Burger King hid Whoppers in popcorn bags to help moviegoers skirt theater rules
- Burger King unveiled a King Popcorn product in Peru following a law in the country that allows moviegoers to bring their own snacks into cinemas — as long as the snacks are similar to what the movie theater already sells, per a case study made available to Marketing Dive.
- To comply with the law, which went into effect March 25, Burger King "hacked" the Whopper into movie theaters with a concession item that features a layer of popcorn on top that conceals a Whopper and fries lower down in the container.
- King Popcorn became a trending social media topic and was featured on the news in Peru. Once movie theaters caught on, they tried banning the product. The fast-food chain saw a 40% increase in sales during the stunt.
Burger King has recently become bolder in sharing its opinions on laws and regulations through its marketing, with the King Popcorn stunt presenting Peruvian consumers with a creative way to get around specific rules about what food is or isn't allowed into a movie theater. Such sly marketing has appeared in the U.S. as well, with the chain in January releasing a video illustrating the possible negative effects of the pending repeal of Net Neutrality. For that effort, Burger King also asked customers to sign a Change.org petition, "Save Net Neutrality."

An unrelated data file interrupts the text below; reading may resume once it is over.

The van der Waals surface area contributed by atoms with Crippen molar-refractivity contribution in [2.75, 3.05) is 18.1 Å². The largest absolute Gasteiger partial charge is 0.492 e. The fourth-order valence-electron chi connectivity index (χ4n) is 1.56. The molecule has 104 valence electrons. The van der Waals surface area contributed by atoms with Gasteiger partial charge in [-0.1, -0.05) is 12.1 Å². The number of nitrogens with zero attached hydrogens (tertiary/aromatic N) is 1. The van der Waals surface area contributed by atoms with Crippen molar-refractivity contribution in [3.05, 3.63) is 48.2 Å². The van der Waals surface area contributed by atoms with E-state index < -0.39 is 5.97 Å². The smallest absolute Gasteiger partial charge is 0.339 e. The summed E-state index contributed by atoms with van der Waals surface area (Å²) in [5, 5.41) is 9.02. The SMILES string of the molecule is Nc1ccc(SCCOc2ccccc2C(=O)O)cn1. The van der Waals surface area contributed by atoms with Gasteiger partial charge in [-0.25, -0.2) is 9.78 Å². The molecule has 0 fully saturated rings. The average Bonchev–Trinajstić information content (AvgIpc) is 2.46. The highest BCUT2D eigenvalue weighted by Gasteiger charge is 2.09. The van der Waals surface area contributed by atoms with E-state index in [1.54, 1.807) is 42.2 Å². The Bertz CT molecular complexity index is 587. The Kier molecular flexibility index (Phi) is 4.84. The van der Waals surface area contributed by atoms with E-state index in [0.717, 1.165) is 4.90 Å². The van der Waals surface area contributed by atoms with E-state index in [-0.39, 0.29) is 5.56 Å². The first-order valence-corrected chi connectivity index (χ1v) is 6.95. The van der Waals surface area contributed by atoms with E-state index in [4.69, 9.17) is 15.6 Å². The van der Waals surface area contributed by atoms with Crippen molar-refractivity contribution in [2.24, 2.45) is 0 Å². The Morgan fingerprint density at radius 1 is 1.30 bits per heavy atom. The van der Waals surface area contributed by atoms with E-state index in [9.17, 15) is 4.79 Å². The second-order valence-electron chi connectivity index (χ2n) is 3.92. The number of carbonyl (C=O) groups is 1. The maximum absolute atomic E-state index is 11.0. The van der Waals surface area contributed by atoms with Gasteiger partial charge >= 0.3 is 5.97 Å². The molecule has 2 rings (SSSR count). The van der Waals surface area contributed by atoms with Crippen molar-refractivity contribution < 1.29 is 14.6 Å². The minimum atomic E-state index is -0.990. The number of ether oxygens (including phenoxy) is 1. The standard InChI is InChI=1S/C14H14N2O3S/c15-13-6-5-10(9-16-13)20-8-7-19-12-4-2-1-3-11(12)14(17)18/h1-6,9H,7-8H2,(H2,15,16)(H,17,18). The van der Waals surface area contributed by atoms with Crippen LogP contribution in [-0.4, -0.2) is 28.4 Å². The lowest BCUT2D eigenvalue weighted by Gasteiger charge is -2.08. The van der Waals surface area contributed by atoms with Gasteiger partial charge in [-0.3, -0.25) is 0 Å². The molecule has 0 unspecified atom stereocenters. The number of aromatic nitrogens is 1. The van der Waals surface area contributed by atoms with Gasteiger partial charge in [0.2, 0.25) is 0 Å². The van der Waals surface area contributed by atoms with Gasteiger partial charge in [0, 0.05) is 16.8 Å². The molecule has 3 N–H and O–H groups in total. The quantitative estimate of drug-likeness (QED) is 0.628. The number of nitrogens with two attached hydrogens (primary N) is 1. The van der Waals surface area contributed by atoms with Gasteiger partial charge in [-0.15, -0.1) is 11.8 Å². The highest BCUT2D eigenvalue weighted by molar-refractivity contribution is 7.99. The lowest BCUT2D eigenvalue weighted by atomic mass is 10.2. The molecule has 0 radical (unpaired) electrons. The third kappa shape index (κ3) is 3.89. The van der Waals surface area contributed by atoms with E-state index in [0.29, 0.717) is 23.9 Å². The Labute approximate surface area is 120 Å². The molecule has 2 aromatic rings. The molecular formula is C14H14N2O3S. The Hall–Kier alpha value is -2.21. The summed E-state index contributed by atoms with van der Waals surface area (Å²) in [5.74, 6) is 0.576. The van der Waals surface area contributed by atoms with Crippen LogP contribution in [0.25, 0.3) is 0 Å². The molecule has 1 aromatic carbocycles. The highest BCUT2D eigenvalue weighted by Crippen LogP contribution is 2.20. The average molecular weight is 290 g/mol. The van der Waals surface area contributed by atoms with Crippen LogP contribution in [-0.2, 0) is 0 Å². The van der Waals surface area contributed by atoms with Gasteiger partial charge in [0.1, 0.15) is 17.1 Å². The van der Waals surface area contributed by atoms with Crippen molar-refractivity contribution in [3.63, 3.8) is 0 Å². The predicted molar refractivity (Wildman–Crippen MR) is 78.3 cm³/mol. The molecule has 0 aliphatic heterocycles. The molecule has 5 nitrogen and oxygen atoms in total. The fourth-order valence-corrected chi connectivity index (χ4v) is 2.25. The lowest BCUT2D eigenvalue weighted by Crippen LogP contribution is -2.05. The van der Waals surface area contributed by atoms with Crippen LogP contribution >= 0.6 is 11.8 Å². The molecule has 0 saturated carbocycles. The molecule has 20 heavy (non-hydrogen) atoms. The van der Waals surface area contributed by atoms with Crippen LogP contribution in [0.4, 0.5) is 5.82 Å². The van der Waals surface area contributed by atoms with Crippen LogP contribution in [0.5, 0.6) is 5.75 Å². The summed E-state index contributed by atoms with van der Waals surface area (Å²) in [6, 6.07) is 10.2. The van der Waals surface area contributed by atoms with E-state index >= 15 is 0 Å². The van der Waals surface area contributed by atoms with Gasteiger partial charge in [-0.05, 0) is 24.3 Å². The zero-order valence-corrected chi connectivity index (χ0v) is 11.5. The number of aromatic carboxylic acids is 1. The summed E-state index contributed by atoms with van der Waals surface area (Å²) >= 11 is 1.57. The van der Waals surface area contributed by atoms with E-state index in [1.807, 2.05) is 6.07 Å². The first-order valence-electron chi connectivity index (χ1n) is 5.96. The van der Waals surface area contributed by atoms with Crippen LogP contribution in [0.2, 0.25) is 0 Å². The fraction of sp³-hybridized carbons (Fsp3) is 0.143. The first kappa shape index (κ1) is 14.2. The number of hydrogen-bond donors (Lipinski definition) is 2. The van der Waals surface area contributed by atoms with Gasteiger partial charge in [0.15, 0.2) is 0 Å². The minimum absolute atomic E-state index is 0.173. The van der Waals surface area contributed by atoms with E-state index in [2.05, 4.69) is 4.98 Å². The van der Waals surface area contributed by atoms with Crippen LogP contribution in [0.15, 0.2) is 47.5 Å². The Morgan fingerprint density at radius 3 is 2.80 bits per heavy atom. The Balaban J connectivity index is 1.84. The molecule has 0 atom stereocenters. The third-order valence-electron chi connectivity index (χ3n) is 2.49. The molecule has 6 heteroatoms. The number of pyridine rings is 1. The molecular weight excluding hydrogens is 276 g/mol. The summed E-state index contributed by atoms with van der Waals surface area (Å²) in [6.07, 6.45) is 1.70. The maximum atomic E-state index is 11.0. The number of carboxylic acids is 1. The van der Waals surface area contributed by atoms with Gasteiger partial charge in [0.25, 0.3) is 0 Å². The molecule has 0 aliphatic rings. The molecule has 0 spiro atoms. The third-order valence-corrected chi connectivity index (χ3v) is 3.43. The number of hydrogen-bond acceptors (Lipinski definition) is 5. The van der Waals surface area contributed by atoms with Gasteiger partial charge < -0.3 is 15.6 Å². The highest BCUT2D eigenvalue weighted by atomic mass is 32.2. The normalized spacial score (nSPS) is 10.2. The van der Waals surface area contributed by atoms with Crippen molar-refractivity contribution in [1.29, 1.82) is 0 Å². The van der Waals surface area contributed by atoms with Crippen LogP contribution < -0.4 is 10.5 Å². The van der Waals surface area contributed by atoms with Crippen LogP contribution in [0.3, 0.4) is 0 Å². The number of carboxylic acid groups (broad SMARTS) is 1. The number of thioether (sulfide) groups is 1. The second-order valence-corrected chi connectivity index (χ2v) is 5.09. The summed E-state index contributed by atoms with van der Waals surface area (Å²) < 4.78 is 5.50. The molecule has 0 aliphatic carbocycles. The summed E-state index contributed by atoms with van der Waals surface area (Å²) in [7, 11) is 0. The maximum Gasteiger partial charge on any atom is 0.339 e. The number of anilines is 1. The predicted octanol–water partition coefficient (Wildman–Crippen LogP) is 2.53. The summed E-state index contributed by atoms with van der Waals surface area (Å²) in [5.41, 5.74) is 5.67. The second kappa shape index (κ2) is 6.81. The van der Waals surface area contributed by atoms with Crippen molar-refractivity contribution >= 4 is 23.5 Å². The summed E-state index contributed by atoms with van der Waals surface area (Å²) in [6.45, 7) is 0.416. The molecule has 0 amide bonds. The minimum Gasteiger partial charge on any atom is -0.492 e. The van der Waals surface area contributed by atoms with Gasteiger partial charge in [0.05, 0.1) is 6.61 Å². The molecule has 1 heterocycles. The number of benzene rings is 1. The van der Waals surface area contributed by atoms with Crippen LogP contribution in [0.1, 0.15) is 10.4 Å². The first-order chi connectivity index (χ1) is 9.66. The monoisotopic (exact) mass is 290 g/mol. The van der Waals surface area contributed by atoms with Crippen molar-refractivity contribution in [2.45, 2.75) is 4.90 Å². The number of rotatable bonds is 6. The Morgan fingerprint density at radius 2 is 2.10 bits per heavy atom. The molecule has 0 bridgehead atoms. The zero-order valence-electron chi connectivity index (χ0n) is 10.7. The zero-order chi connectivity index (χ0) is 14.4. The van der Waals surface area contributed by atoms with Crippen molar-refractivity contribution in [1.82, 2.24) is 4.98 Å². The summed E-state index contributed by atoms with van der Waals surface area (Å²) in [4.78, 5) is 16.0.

The King Popcorn stunt shows that, beyond raising awareness, these kinds of tactics can deliver results, both in terms of sales and also by thrusting the brand into the spotlight of social media. Embracing a cause — whether it's the fight to save Net Neutrality or simply a means to get around pesky movie theater rules — can help marketers engage with consumers and foster loyalty over the long term. A recent study from Kantar Consulting shows that brands with a sense of purpose can grow 2x faster than those that don't.
The news comes as Burger King is trying to develop a more distinct personality in a tightly competitive fast-food category, as its marketing chief Fernando Machado told The Drum earlier this week. A standout recent example of this manifesting in its marketing would be a Whopper TV campaign the brand ran last year that hijacked Google Home devices by issuing the "Okay, Google" voice command. The effort, though controversial, generated an estimated $135 million in earned media and a top creative award at Cannes Lion.